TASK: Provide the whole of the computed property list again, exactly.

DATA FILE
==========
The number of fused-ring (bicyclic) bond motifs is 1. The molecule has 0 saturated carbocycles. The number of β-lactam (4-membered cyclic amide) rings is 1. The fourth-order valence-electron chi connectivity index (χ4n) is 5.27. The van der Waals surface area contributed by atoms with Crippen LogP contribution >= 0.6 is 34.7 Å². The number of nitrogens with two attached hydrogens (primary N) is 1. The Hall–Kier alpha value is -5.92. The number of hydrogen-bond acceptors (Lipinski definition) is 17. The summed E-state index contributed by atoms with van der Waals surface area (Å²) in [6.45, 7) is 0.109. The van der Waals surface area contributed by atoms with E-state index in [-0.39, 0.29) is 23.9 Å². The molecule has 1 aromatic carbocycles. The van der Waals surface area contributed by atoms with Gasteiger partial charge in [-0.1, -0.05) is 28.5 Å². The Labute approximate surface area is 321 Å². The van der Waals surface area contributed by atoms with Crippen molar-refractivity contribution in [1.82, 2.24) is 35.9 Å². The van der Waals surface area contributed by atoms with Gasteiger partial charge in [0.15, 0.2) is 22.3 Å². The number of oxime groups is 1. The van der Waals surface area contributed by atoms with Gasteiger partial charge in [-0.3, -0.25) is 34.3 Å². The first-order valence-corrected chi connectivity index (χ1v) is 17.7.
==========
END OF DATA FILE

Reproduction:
The number of fused-ring (bicyclic) bond motifs is 1. The molecule has 0 saturated carbocycles. The number of β-lactam (4-membered cyclic amide) rings is 1. The fourth-order valence-electron chi connectivity index (χ4n) is 5.27. The van der Waals surface area contributed by atoms with Crippen LogP contribution >= 0.6 is 34.7 Å². The number of nitrogens with two attached hydrogens (primary N) is 1. The Hall–Kier alpha value is -5.92. The number of hydrogen-bond acceptors (Lipinski definition) is 17. The summed E-state index contributed by atoms with van der Waals surface area (Å²) in [6.45, 7) is 0.109. The van der Waals surface area contributed by atoms with E-state index in [-0.39, 0.29) is 23.9 Å². The molecule has 1 aromatic carbocycles. The van der Waals surface area contributed by atoms with Gasteiger partial charge in [-0.1, -0.05) is 28.5 Å². The Labute approximate surface area is 321 Å². The van der Waals surface area contributed by atoms with Crippen molar-refractivity contribution in [1.82, 2.24) is 35.9 Å². The van der Waals surface area contributed by atoms with Gasteiger partial charge in [0.15, 0.2) is 22.3 Å². The number of oxime groups is 1. The van der Waals surface area contributed by atoms with Gasteiger partial charge in [-0.3, -0.25) is 34.3 Å². The first-order valence-corrected chi connectivity index (χ1v) is 17.7.